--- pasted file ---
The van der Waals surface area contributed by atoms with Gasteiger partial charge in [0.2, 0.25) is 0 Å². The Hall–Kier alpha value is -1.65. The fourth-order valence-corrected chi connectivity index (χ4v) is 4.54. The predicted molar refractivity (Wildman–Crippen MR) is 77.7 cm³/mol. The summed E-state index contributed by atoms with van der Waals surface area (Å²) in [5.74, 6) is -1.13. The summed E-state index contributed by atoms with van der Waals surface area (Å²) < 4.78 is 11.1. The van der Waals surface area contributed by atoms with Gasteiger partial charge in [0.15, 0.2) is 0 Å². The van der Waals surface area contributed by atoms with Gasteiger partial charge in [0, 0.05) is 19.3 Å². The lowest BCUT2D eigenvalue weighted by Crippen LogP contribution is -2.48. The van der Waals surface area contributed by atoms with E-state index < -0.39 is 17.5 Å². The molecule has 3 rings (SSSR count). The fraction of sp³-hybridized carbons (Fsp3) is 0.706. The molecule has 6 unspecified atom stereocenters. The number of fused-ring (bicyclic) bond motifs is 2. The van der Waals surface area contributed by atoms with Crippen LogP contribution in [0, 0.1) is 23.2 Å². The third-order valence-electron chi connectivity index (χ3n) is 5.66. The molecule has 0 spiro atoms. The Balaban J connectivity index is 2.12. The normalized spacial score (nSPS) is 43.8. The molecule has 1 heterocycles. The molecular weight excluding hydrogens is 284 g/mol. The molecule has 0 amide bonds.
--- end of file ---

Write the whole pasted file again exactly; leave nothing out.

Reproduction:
The van der Waals surface area contributed by atoms with Gasteiger partial charge in [0.2, 0.25) is 0 Å². The Hall–Kier alpha value is -1.65. The fourth-order valence-corrected chi connectivity index (χ4v) is 4.54. The predicted molar refractivity (Wildman–Crippen MR) is 77.7 cm³/mol. The summed E-state index contributed by atoms with van der Waals surface area (Å²) in [5.74, 6) is -1.13. The summed E-state index contributed by atoms with van der Waals surface area (Å²) < 4.78 is 11.1. The van der Waals surface area contributed by atoms with Gasteiger partial charge in [0.15, 0.2) is 0 Å². The van der Waals surface area contributed by atoms with Gasteiger partial charge in [0, 0.05) is 19.3 Å². The lowest BCUT2D eigenvalue weighted by Crippen LogP contribution is -2.48. The van der Waals surface area contributed by atoms with E-state index < -0.39 is 17.5 Å². The molecule has 3 rings (SSSR count). The fraction of sp³-hybridized carbons (Fsp3) is 0.706. The molecule has 6 unspecified atom stereocenters. The number of fused-ring (bicyclic) bond motifs is 2. The van der Waals surface area contributed by atoms with Crippen LogP contribution in [0, 0.1) is 23.2 Å². The third-order valence-electron chi connectivity index (χ3n) is 5.66. The molecule has 0 spiro atoms. The Balaban J connectivity index is 2.12. The normalized spacial score (nSPS) is 43.8. The molecule has 1 heterocycles. The molecular weight excluding hydrogens is 284 g/mol. The molecule has 0 amide bonds.